For I have been dreaming and longing of M&Ms all the day;
For the lines of tea bags are calling, and my teacup is empty and bare,
And the sound of the hot water falling on china is sweet and solemn and fair.

I didn't even see the strings

Oder, der morgenstern und der abendstern.

I was two bars into a piano reduction of this -



- when a particular eight-legged creature glided down along the left-hand corner of the book and began and elegantly danced around the book for the rest of the tune. Seriously - not only did it slowly proceed from the left to the right hand edge of the book as the tune progressed, following the notes, but it tactfully disappeared behind the pages and then vanished altogether about four bars before the tune ended.

This sonnet is a limerick

Every poet has a clever form poem that they use to out clever the last poet that they heard or read. This generalisation is true even when it's not. "This is villanelle is a pantoum", says one poet on the open mic. "This triolet was a rondeaux redoublex before it was a couplet" says the next. "This is a hyperborean meteorological chart in the Eschatological mode" says a third.

The worst form poem of all form poems is the sestina. Six stanzas of six lines each, all lines of which end with the same last words that the lines in the previous stanza ended with, only in a different order - you'd think it would be perfect for lazy poets, not having to worry about rhymes, but no. It's devilishly hard working a thousand variations around the same set of six words, and making it meaningful at the same time.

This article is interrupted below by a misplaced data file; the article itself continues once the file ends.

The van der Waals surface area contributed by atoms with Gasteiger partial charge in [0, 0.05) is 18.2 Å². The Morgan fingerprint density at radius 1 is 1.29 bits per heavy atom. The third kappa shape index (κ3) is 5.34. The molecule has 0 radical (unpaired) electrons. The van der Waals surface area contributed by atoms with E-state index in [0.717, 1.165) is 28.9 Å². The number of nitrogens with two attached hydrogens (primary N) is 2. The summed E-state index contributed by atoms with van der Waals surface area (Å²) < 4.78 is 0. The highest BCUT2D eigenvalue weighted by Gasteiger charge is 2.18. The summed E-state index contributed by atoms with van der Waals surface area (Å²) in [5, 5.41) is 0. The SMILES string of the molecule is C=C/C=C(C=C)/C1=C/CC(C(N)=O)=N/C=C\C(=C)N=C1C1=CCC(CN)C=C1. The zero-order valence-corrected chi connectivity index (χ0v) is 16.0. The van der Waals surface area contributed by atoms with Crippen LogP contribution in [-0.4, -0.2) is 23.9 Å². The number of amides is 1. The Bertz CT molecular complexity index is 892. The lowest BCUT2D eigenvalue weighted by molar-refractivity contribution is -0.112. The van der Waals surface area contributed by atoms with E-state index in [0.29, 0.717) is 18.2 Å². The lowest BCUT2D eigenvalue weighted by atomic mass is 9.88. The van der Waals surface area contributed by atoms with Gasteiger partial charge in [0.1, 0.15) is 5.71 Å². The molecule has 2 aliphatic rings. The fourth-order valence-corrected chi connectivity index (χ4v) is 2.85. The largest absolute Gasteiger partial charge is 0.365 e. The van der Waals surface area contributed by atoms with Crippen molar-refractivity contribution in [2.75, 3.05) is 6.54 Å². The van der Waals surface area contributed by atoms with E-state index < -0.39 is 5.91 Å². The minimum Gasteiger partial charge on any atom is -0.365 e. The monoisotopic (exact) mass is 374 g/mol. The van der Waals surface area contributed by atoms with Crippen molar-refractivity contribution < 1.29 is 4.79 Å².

Naturally, every smart alec poet has to get up to the open mic from time to time and say, "this is a Sestina." Then everyone admires them for their brilliance. Then, having got all the admiration out of the way, they actually read the poem, not realising (poets never have a sense of timing) that they should have quit on a high note.

I read my sestina poem at the Dan on Saturday. I began in the time-honoured fashion by announcing that the sestina I was about to read was a sestina. Then I read a sestina. I won't repeat it now, but let's just say it included the word 'darkling', and the phrase 'calm and soothing is the night-time'. (I am very un-calm and non-soothed by that line now. It may very well be used to torment me in hell.)

I wouldn't dream of irritating you all with it now - you have to come to the pub and buy a beer and a copy of Badger's Dozen off me before you get the pleasure of that - but let me just conclude with a four-line haiku:

Early morning sun
Slants through window on green bowl - 
Hope of a new day. 
Shut up, Tim.

Friday, August 10, 2012

Unacknowledged culinary-musical masterpieces

Justly famed for his many patriotic polonaises, Frederic Chopin's fine spaghetti bolognaises never really hit it off with critics in quite the same way.

If he had been writing today, however, it seems inevitable that his bolognaises would have been hailed as a breakthrough in the field of conceptual music, and concertgoers would have flocked to halls to hear the performance of another culinary-musical masterpiece.

Thursday, August 09, 2012

Obsessio compendia

"Woah," I said, "It'd be great if I could lactate. Then I could make cheese out of it!"

And so, in a graceful, neat, and completely inadvertent utterance, yesterday I somehow managed to combine two obsessions of mine, one of longstanding, the other a recent discovery - lactating males and cheese-making.

Yesterday I also made a partial list of my obsessions. It included -

- Beer making
- Cheese making
- Zine making
- Richmond football club
- The literature of Dan Brown

I should have got together quite a list by the time I am old.

UPDATE! - It probably says something about me- well of course it does, this whole post is about me - but those who know me better will probably not be at all surprised by the revelation about lactating males, but may even be a little shocked by the revelation about Richmond.